Ions are one of the common words you will hear in the chemistry subject. They are formed from atoms and electrons by way of adding or removing one or more valence electrons, which could either be a positive or negative charge.
Negatively charged ions are referred to as anion while positively charged ions are cations.
In Newton’s law of attraction, opposite attracts. Therefore, cations and anions attract each other and form an ionic bond between them. (1, 2)
What are Cations?
An atom in its neutral state has an equal number of protons and electrons. However, if it donates electrons (negatively charged), it is left with protons (positively charged), thus enabling the formation of cations to attain noble gas configuration.
During electrolysis, cations are attracted to the cathode (a negatively charged). The majority of metals are cations. A cation is derived from the Greek word “kata” meaning “down.”
Some of the common cations are hydrogen, calcium, and potassium. How much electron is lost as well as the charge of the ion is shown after the chemical symbol. (2, 3)
What are Anions?
Anions are negatively charged ions. They can be monovalent (can combine with single hydrogen ion) or bivalent.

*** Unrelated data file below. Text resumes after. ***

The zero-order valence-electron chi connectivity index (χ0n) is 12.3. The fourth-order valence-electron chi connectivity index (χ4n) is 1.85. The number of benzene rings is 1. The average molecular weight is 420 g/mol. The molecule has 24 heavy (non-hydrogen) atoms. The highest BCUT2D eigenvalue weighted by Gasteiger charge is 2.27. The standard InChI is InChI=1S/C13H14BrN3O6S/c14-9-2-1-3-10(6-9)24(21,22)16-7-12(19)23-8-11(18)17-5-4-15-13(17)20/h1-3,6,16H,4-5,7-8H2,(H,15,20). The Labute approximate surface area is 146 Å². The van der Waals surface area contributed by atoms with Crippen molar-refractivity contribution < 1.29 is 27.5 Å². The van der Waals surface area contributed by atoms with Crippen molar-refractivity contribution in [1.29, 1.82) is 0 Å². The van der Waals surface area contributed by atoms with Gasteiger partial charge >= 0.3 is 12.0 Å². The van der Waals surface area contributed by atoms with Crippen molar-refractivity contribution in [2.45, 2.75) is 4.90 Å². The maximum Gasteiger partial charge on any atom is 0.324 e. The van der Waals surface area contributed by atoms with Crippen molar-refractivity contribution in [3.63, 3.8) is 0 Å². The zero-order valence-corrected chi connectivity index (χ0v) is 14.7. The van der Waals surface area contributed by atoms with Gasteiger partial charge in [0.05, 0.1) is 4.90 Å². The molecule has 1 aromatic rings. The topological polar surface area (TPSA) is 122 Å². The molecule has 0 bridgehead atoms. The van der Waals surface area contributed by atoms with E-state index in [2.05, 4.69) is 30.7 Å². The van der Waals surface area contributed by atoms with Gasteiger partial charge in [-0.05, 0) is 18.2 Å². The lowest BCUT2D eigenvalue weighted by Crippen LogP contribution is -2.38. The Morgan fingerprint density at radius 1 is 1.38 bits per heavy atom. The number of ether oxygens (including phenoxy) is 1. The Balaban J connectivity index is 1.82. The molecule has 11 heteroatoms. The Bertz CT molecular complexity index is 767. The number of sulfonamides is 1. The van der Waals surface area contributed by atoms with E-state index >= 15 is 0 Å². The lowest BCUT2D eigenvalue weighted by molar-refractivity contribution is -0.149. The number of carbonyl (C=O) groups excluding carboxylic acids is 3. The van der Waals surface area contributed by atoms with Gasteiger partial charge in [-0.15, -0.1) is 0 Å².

Such a type of ion is attracted to anode (positively charged) during electrolysis. The majority of non-metals from the anion by reducing or ionization of polar compounds. In other words, with a non-metal gains electrons, anions are formed. Examples of anions are chlorine, iodide, and hydroxide.
One distinct characteristic of the anion is that has more electrons than protons. The term anion is derived from the Greek word, “ano” which means “up”.
Anions are formed when one or more electron is gained from another low-affinity atom. (1, 3)
|Point of Comparison||Cations||Anions|
|Meaning||Cations are atom or molecule that has more protons than electrons, making it a positively charged ion. (3, 4)||Anions are atom/molecules that have more electrons than protons, hence, they are negatively charged ions.|
|Examples||Iron, Sodium, Ammonium, Silver, hydronium, and Lead||Chloride, bromide sulfate, Fluoride, nitride, hydride, and iodide. (8)|
|Charge||Positively charged||Negatively charged|
|Electrode attracted to||Cathode (negative)||Anode (positive)|
|Formed by||Metal atoms||Non-metal atoms|
|Electrolysis||They move in the direction of cathode (produces negatively charged ions)||They move in the direction of anode (produces positively charged ions)|
|Etymology||The Greek word “kata”, which means “down”||Greek word “ano” which means “up”|
|Electrons vs protons||Cations have more number of protons than electrons, which explains why it is positively charged ions.||Anions have more number of electrons than protons, which explains why it is negatively charged ions. (4)|
|How they are formed||Cations are formed when metals lose their electrons.||Anions are formed when non-metals gain electrons.|
|Charge indicator||A positively charged ion has a superscript + after the chemical formula. (5)||Anions are indicated with a superscript – after the chemical formula.|